In Germany, a person who seriously enjoy movies is often known as der Filmliebhaber. In the English-speaking world, we call our Marlene Dietrich quoting friend a film buff, cinephile, or just a downright movie lover.
The plural for der Filmliebhaber is die Filmliebhaber.
As the Berlin International Film Festival, also known as the Berlinale, kicks off later Thursday in the capital, Filmliebhaber can look forward to almost 400 movies set to be screened. Seventeen of those are competing for the Golden Bear, the festival’s top prize.
Reading material wanted? ?https://t.co/GMAyxzwtyz Those of you who prefer browsing through paper can find the printed version of our #BerlinaleJournal in the Potsdamer Platz Arkaden, Berlinale venues, Berlinale Box Offices & in many pubs, bars and cafés… pic.twitter.com/tqHTYlEbZv
— Berlinale (@berlinale) February 1, 2019
Additionally, Filmliebhaber of German cinema can celebrate Werk Ohne Autor (or, the English title, Never Look Away) as a nominee for the Academy Award for Best Foreign Language Film. The Academy Awards will take place on February 24th.
Filmliebhaber in the Berlin and Brandenburg region also have opportunities beyond Netflix and ins Kino gehen (going to the movies) to indulge in their interest. Die Deutsche Kinemathek: Museum für Film und Fernsehen in Berlin’s Potsdamer Platz currently has an exhibition on the history of the Berlinale, in addition to its permanent exhibits on film and television history in Germany.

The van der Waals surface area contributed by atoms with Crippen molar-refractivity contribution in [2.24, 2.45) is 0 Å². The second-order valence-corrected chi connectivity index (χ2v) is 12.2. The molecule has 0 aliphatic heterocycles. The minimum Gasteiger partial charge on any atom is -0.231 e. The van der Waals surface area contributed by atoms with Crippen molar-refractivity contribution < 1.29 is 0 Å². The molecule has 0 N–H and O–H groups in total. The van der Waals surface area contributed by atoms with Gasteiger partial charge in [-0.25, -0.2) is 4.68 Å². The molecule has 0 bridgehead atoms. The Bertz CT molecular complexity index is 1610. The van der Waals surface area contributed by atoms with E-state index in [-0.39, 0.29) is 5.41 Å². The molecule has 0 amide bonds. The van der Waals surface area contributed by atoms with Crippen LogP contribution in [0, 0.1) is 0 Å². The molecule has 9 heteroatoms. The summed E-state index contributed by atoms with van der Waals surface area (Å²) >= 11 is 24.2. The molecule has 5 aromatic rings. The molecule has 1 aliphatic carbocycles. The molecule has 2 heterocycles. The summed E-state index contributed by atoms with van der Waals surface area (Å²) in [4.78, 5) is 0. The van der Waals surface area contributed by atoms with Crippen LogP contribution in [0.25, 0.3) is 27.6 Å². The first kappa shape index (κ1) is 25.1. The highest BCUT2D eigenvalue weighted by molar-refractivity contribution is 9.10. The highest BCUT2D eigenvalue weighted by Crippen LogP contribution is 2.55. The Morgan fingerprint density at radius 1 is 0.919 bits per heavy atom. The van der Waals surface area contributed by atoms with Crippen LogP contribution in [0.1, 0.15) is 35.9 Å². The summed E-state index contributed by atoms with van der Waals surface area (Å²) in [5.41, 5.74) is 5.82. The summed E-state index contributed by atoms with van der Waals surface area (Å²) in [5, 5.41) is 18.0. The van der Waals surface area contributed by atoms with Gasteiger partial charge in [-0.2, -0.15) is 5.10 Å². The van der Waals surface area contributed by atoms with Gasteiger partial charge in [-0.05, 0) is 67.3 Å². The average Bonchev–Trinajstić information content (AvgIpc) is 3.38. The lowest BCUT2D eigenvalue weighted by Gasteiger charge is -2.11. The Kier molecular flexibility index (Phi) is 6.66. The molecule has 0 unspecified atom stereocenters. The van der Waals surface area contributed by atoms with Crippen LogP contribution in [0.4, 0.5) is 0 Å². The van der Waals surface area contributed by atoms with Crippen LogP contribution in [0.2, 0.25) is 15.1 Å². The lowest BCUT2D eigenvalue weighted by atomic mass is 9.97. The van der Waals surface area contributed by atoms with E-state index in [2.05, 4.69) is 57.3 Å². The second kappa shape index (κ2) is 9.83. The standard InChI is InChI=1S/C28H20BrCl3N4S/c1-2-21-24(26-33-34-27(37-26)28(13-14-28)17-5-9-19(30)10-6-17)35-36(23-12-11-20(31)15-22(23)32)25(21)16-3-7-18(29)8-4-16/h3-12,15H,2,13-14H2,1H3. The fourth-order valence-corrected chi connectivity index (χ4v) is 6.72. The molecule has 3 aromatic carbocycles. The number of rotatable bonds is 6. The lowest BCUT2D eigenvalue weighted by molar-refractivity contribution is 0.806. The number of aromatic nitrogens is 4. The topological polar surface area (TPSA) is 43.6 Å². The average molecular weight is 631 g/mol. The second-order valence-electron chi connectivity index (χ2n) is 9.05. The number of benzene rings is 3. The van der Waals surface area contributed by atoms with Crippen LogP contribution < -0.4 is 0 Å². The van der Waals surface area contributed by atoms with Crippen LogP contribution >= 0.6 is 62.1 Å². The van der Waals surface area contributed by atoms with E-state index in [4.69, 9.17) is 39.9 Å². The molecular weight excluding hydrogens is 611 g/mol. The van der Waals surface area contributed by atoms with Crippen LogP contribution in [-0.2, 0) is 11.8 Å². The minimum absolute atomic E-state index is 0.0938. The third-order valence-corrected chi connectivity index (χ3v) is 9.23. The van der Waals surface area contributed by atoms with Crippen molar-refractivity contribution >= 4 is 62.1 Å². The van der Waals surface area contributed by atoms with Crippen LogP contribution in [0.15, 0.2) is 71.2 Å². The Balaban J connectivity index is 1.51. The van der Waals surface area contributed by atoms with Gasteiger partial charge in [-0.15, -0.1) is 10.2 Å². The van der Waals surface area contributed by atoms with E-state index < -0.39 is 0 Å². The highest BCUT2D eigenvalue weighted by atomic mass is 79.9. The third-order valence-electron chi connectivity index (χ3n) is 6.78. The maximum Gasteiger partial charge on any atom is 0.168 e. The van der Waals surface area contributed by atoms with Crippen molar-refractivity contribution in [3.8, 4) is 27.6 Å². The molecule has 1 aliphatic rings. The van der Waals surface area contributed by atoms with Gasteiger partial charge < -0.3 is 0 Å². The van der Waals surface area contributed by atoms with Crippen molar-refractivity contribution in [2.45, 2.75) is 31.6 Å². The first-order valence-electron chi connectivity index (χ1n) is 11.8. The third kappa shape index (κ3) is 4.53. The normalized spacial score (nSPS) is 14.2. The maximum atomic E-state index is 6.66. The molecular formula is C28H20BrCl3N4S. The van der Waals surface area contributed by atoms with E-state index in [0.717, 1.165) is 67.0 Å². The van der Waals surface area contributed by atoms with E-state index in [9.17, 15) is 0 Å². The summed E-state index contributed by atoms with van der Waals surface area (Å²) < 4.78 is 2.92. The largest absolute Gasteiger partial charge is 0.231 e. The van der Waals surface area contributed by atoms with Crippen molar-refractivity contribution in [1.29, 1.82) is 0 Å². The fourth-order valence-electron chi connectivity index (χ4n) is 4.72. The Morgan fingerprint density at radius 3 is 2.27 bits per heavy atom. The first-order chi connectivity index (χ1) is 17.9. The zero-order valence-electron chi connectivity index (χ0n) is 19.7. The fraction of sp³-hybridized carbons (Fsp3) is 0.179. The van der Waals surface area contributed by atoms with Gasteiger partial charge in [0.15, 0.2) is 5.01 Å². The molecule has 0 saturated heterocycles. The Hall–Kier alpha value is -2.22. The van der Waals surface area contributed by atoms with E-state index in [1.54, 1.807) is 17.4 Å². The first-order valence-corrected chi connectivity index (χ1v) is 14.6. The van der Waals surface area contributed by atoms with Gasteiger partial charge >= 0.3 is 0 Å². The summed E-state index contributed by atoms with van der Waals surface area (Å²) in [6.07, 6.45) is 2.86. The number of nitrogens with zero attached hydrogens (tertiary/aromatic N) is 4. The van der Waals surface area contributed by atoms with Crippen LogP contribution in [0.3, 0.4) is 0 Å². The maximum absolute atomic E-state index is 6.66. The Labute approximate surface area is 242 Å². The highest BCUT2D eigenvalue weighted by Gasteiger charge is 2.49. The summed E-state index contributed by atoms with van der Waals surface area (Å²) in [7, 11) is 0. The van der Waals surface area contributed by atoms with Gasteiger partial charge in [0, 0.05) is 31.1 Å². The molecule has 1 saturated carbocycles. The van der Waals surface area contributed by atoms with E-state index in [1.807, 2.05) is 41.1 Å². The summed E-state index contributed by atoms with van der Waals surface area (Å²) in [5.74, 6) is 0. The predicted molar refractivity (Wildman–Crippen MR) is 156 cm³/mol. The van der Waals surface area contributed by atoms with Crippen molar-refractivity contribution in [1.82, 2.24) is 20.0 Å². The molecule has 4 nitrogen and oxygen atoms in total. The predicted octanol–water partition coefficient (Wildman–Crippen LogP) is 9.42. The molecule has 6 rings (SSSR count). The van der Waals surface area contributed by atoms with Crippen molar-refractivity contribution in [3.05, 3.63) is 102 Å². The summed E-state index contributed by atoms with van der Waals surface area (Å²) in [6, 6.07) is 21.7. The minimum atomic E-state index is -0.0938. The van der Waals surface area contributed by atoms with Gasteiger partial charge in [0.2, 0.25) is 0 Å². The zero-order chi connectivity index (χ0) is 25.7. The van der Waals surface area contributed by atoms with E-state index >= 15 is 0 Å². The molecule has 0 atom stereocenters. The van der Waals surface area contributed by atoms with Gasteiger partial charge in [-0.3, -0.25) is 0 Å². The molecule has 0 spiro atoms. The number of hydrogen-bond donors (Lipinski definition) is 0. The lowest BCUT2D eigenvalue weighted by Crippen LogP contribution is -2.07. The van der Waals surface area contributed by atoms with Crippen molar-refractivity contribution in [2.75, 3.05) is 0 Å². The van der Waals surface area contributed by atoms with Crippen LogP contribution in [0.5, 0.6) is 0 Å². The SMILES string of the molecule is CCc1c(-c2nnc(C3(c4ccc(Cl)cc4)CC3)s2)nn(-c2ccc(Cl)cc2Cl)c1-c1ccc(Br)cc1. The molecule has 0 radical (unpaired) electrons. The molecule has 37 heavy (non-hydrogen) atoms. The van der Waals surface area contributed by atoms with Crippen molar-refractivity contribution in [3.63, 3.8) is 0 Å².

Later this year, Weimar-era Filmliebhaber will be able to view an exhibit on that important period in German cinema.
The Filmmuseum Potsdam also explores movie-making, namely at nearby Babelsberg Studios. In the Spring, at Babelsberg Filmpark, visitors can, in addition to going on rides and attending shows, go behind the scenes and tour film lots where movies and series have and continue to be filmed.
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